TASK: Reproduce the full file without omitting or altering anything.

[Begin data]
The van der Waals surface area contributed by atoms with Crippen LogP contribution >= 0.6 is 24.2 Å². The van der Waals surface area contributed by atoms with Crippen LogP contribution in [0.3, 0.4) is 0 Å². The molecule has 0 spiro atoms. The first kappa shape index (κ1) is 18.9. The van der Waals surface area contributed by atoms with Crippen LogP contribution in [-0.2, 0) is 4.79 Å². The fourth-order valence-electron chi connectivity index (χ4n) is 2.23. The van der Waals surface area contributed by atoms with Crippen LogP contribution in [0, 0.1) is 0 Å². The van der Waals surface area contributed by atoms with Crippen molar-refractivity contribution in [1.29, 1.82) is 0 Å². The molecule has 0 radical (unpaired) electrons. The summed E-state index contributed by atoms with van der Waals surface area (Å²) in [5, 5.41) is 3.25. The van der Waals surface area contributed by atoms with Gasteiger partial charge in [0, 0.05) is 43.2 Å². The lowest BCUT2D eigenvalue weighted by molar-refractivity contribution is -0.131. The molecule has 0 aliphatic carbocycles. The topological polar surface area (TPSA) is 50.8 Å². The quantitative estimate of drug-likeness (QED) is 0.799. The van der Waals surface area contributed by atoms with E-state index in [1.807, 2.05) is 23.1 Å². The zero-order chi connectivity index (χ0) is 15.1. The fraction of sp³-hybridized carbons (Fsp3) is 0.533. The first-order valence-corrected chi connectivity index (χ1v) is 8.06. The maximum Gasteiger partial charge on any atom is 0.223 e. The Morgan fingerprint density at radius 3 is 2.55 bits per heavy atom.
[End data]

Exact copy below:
The van der Waals surface area contributed by atoms with Crippen LogP contribution >= 0.6 is 24.2 Å². The van der Waals surface area contributed by atoms with Crippen LogP contribution in [0.3, 0.4) is 0 Å². The molecule has 0 spiro atoms. The first kappa shape index (κ1) is 18.9. The van der Waals surface area contributed by atoms with Crippen LogP contribution in [-0.2, 0) is 4.79 Å². The fourth-order valence-electron chi connectivity index (χ4n) is 2.23. The van der Waals surface area contributed by atoms with Crippen LogP contribution in [0, 0.1) is 0 Å². The van der Waals surface area contributed by atoms with Crippen molar-refractivity contribution in [1.29, 1.82) is 0 Å². The molecule has 0 radical (unpaired) electrons. The summed E-state index contributed by atoms with van der Waals surface area (Å²) in [5, 5.41) is 3.25. The van der Waals surface area contributed by atoms with Gasteiger partial charge in [0, 0.05) is 43.2 Å². The lowest BCUT2D eigenvalue weighted by molar-refractivity contribution is -0.131. The molecule has 0 aliphatic carbocycles. The topological polar surface area (TPSA) is 50.8 Å². The quantitative estimate of drug-likeness (QED) is 0.799. The van der Waals surface area contributed by atoms with E-state index in [1.807, 2.05) is 23.1 Å². The zero-order chi connectivity index (χ0) is 15.1. The fraction of sp³-hybridized carbons (Fsp3) is 0.533. The first-order valence-corrected chi connectivity index (χ1v) is 8.06. The maximum Gasteiger partial charge on any atom is 0.223 e. The Morgan fingerprint density at radius 3 is 2.55 bits per heavy atom.